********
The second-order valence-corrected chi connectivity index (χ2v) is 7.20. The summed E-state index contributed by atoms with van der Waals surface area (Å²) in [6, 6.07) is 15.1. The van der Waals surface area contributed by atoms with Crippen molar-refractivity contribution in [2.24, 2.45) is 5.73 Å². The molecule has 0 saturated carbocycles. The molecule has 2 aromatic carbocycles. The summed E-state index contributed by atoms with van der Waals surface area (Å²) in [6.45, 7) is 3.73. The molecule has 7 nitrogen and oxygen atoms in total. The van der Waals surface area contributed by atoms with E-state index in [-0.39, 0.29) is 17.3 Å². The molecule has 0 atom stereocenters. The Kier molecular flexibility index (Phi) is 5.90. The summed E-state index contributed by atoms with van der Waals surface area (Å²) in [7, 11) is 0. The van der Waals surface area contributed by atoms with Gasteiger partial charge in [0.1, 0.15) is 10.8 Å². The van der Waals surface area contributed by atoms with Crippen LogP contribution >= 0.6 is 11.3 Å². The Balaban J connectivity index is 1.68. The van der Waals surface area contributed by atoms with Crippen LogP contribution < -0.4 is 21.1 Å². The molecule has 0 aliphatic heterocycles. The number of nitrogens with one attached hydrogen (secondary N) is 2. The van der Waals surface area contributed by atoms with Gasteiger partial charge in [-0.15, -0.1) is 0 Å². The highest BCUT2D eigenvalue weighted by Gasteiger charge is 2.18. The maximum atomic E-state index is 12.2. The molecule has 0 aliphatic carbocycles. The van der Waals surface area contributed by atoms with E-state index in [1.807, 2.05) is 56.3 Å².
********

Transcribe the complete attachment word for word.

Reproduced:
The second-order valence-corrected chi connectivity index (χ2v) is 7.20. The summed E-state index contributed by atoms with van der Waals surface area (Å²) in [6, 6.07) is 15.1. The van der Waals surface area contributed by atoms with Crippen molar-refractivity contribution in [2.24, 2.45) is 5.73 Å². The molecule has 0 saturated carbocycles. The molecule has 2 aromatic carbocycles. The summed E-state index contributed by atoms with van der Waals surface area (Å²) in [6.45, 7) is 3.73. The molecule has 7 nitrogen and oxygen atoms in total. The van der Waals surface area contributed by atoms with E-state index in [-0.39, 0.29) is 17.3 Å². The molecule has 0 atom stereocenters. The Kier molecular flexibility index (Phi) is 5.90. The summed E-state index contributed by atoms with van der Waals surface area (Å²) in [7, 11) is 0. The van der Waals surface area contributed by atoms with Gasteiger partial charge in [0.1, 0.15) is 10.8 Å². The van der Waals surface area contributed by atoms with Crippen LogP contribution >= 0.6 is 11.3 Å². The Balaban J connectivity index is 1.68. The van der Waals surface area contributed by atoms with Crippen LogP contribution < -0.4 is 21.1 Å². The molecule has 0 aliphatic heterocycles. The number of nitrogens with one attached hydrogen (secondary N) is 2. The van der Waals surface area contributed by atoms with Gasteiger partial charge in [-0.15, -0.1) is 0 Å². The highest BCUT2D eigenvalue weighted by Gasteiger charge is 2.18. The maximum atomic E-state index is 12.2. The molecule has 0 aliphatic carbocycles. The van der Waals surface area contributed by atoms with E-state index in [1.807, 2.05) is 56.3 Å².